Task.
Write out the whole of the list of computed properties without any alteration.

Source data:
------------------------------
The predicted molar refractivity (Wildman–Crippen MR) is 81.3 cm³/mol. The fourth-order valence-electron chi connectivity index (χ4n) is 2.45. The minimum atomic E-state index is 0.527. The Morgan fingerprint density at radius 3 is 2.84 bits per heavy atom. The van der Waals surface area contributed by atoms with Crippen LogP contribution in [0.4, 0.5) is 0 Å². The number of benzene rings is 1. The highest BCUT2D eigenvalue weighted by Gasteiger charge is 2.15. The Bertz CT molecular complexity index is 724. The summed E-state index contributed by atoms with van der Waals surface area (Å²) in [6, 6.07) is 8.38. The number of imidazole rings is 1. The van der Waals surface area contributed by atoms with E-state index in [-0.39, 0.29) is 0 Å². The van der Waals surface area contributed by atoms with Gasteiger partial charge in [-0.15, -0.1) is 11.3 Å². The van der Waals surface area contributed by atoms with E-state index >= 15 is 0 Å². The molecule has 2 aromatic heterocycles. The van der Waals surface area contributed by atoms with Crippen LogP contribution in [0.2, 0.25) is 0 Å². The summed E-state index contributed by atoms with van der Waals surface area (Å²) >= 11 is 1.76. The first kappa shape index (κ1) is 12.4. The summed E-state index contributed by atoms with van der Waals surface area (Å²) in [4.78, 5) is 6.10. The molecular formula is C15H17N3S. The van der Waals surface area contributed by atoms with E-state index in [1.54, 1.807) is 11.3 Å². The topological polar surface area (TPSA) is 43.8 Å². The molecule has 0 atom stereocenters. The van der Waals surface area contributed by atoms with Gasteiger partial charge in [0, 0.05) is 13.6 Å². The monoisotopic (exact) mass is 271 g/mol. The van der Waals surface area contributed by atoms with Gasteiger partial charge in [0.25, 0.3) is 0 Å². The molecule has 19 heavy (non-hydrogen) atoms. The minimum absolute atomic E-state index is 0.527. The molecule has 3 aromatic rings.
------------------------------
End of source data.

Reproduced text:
The predicted molar refractivity (Wildman–Crippen MR) is 81.3 cm³/mol. The fourth-order valence-electron chi connectivity index (χ4n) is 2.45. The minimum atomic E-state index is 0.527. The Morgan fingerprint density at radius 3 is 2.84 bits per heavy atom. The van der Waals surface area contributed by atoms with Crippen LogP contribution in [0.4, 0.5) is 0 Å². The number of benzene rings is 1. The highest BCUT2D eigenvalue weighted by Gasteiger charge is 2.15. The Bertz CT molecular complexity index is 724. The summed E-state index contributed by atoms with van der Waals surface area (Å²) in [6, 6.07) is 8.38. The number of imidazole rings is 1. The van der Waals surface area contributed by atoms with E-state index in [-0.39, 0.29) is 0 Å². The van der Waals surface area contributed by atoms with Gasteiger partial charge in [-0.15, -0.1) is 11.3 Å². The van der Waals surface area contributed by atoms with E-state index >= 15 is 0 Å². The molecule has 2 aromatic heterocycles. The van der Waals surface area contributed by atoms with Crippen LogP contribution in [0.2, 0.25) is 0 Å². The summed E-state index contributed by atoms with van der Waals surface area (Å²) >= 11 is 1.76. The first kappa shape index (κ1) is 12.4. The summed E-state index contributed by atoms with van der Waals surface area (Å²) in [4.78, 5) is 6.10. The molecular formula is C15H17N3S. The van der Waals surface area contributed by atoms with E-state index in [1.54, 1.807) is 11.3 Å². The topological polar surface area (TPSA) is 43.8 Å². The molecule has 0 atom stereocenters. The van der Waals surface area contributed by atoms with Gasteiger partial charge in [0, 0.05) is 13.6 Å². The monoisotopic (exact) mass is 271 g/mol. The van der Waals surface area contributed by atoms with Gasteiger partial charge in [0.25, 0.3) is 0 Å². The molecule has 19 heavy (non-hydrogen) atoms. The minimum absolute atomic E-state index is 0.527. The molecule has 3 aromatic rings.